What does “she culture” mean, exactly?
She culture is the experience of life of anyone who has felt like they’ve had quarters thrown at their face, or had not felt comfortable walking into a room full of men, somebody who doesn’t feel okay in their skin, or someone who has been made to feel like they are not enough. I’m finding all of these similarities between women, non-binary people, gay men, where we all have these similarities, and they all root out from misogyny. And for me, she culture is kind of like, what happens to us after misogyny has its way with us, after we become adults? And then what does our life look like because of that? Are we not comfortable walking to our car alone at night? Or do we second guess putting on a certain top? Do we conceal our bodies? It’s kind of our navigation through the world as a femme presenting person, or anyone that’s different. Anyone that challenges the patriarchal view.
Why do you think femininity is so feared in a patriarchal society?
I’m in a pursuit to discover that exact answer. I think it dates back to thousands of years ago, when money and property became a thing. Marriage was like, here’s my wife for a bunch of cows, or whatever. I think it goes back to the idea of strength and stuff. I don’t know, I think that question just opens up to more questions, which is why I guess I dedicated at least seven songs so far to it.
Do you think the ideal situation for gender is for gender to simply not exist, or for our existing gender binaries to be on equal footing?
I’m happy when the gender waters are muddied. I feel a lot of discomfort, and I think it causes a lot of chaos, when things are so rigorous, when we have rigorous stereotypes to adhere to. I’m reading a book called Sapiens, which talks about the history of humankind, dating back like 3 million years ago till today. And it’s really interesting to see how gender literally does not come into question until very recently in the grand scheme of things. It’s like when we start wanting and when we start putting value on things, that’s when gender becomes really important because then all of a sudden, you have to protect those things that you want and then wars happen, and then the men go to war and the moms stay at home. Then all the sudden you have these really old gender stereotypes and it’s like, Boo like not that long ago, we were full-on monkeys vibing out.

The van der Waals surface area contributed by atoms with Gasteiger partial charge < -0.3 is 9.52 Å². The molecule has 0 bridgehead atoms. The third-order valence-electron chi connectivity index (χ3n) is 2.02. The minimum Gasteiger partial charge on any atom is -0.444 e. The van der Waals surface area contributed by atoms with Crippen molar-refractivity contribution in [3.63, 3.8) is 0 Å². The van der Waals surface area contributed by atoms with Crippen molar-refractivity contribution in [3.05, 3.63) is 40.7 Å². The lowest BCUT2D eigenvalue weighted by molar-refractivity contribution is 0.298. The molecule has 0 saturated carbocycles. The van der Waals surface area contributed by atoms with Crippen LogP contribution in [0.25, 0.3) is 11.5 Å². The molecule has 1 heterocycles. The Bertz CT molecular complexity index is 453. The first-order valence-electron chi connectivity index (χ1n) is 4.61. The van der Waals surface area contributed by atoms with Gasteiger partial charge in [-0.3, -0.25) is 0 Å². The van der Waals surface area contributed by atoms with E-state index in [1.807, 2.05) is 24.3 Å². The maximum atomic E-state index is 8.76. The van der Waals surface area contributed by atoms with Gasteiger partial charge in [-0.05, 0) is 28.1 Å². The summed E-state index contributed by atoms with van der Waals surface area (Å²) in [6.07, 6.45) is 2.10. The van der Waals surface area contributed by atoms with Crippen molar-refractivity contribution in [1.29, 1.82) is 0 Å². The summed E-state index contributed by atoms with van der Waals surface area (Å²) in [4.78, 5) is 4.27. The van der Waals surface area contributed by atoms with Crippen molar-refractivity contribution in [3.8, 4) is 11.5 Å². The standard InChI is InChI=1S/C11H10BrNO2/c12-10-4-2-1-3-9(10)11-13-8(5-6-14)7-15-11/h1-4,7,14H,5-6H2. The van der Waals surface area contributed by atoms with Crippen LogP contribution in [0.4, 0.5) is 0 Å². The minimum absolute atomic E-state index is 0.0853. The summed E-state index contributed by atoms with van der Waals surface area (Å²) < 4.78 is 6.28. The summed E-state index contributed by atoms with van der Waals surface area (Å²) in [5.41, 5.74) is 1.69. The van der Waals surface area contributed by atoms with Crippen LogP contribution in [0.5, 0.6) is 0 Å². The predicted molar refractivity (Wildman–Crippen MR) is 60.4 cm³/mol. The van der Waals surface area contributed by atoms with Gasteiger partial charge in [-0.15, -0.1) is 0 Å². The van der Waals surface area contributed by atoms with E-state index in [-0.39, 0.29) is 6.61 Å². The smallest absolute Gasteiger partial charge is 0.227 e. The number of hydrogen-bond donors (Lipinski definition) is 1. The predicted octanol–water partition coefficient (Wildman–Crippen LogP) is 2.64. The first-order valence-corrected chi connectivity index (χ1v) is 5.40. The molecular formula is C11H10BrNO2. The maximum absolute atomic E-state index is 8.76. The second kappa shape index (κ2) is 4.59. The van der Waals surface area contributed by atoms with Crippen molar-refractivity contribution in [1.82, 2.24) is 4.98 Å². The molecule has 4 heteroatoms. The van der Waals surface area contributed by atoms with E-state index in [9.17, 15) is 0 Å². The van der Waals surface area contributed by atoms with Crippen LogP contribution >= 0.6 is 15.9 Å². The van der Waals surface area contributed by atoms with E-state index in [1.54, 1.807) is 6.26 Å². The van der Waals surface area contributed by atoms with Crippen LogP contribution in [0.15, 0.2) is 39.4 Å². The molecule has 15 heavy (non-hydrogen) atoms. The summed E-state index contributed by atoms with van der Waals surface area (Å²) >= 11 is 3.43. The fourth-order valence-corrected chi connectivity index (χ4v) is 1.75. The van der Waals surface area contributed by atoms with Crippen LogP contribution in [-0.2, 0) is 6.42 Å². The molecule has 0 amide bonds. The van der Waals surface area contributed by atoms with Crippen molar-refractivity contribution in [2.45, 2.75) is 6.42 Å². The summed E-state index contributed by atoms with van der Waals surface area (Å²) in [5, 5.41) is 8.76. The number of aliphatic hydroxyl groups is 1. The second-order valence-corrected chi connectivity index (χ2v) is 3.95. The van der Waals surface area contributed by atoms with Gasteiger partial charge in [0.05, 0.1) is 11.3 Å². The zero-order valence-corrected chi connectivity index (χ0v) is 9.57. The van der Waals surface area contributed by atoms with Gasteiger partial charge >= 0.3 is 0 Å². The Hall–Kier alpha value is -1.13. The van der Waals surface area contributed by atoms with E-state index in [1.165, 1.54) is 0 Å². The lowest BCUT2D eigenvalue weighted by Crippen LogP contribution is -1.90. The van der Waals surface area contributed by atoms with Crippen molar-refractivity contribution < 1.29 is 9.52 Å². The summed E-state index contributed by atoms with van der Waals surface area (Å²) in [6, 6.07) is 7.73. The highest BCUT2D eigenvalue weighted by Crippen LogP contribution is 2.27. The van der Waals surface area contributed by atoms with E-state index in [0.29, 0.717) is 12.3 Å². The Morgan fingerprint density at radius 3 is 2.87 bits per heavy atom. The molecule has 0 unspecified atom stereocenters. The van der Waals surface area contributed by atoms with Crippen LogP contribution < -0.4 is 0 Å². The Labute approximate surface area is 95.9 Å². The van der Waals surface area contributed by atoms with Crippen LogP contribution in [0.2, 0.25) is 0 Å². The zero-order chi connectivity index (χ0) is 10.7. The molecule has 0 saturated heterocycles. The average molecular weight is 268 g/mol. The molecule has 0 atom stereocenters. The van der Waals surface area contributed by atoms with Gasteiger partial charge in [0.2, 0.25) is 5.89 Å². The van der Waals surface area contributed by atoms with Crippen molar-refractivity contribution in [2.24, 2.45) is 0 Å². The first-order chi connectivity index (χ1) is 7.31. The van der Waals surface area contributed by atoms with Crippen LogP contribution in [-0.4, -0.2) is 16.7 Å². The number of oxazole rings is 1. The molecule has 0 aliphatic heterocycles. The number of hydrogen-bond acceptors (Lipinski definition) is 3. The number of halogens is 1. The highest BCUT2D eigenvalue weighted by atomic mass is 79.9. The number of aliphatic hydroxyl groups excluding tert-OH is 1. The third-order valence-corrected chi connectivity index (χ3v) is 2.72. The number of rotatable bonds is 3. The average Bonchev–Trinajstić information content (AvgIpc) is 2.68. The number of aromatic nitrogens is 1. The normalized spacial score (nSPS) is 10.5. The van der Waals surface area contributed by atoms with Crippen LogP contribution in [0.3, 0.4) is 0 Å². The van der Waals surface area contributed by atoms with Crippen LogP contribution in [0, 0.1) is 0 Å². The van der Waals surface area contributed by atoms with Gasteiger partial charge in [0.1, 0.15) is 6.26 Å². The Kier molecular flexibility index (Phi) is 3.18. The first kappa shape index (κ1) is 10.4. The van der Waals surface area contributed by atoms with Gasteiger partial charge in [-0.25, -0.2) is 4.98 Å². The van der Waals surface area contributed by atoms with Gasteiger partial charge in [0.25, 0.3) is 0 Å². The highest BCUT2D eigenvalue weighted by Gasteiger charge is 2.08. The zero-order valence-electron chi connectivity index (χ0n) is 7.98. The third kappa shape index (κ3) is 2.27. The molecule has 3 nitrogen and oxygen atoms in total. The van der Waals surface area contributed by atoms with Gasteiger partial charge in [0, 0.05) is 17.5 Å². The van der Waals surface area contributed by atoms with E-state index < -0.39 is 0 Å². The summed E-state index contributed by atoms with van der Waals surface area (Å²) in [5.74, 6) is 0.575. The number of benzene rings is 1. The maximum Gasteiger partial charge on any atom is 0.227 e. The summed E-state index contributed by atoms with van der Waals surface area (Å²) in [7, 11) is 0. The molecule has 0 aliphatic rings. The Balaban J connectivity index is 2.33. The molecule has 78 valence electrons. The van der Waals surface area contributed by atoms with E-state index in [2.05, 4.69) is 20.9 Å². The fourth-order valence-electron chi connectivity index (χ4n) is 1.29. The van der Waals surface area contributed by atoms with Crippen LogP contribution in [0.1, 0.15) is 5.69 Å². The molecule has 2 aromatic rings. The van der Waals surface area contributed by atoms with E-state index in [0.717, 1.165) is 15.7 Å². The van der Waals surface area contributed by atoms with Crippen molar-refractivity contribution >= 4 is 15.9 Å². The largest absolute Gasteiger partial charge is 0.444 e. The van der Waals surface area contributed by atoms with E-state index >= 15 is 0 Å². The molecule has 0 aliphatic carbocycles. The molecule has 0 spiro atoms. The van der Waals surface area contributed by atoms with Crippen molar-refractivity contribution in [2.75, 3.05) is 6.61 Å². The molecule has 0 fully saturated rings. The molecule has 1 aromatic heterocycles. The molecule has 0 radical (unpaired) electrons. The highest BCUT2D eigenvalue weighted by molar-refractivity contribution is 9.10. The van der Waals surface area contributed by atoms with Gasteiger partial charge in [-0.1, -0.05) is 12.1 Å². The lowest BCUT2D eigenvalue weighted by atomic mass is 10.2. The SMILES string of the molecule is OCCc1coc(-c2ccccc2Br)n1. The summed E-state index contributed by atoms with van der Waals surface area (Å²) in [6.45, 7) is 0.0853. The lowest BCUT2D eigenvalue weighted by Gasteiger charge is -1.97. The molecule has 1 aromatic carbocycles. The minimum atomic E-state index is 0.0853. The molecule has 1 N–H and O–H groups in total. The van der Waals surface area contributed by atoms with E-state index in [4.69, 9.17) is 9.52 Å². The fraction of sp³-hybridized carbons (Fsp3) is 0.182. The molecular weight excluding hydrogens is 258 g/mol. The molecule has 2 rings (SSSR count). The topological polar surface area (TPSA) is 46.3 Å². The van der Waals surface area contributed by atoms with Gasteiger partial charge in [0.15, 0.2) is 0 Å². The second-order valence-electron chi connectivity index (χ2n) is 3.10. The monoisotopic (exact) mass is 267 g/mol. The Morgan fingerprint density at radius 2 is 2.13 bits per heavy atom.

Yet there’s also a sense of delight and satisfaction that one gets from embodying these ideals.
Yes, absolutely. And I’m a testament to that. So as much as I’m like, I would like gender waters to be muddied, that’s just not the truth of where we are right now. And also, I know that I feel my most at peace, at ease, happy, when I’m experiencing those euphoric moments of the gender I present in, so I guess even from my answers, you can see my conflicting ideas.
CHECK OUT OUR EXCLUSIVE PHOTOS AND NEW MUSIC VIDEO FOR ‘SHE CULTURE’ BELOW:
Top, BATSUOMI (DOORS NYC). Shorts + EARRINGS, CHANEL (NEW YORK VINTAGE). Shoes, GUCCI.
Ear cuff , BDODI (Doors NYC ). Jumpsuit, COMME DES GARCONS (New York Vintage). Gold Pasties, NEW YORK VINTAGE. Belt, MOSCHINO (New York Vintage).
Jewelry, JAAGRAVII (Doors NYC ). Blazer, NOSENSE (Doors NYC ) Eyewear, GUCCI, (New York Vintage). Corset, Archive (New York Vintage). Panties, HONEY BIRDETTE. Shoes, SYRO.
Top, MARZOOD and (Doors NYC). Skirt, VIKTORIA MARCHEV (Doors NYC). Shoes, PLEASERS. Gold tie, Archive (New York Vintage).
Blazer, MQUEYT (Doors NYC) Shorts, DI.CC.VI (Doors NYC). Necklace, BDODI (Doors NYC). Earrings, Archive (New York Vintage). Thigh highs, HONEY BIRDETTE. Shoes, Stylist own.
Earrings, JAAGRAVII (Doors NYC ). Dress, Jean Paul Gaultier. Shoes BENEDETTA BOROLI (Doors NYC).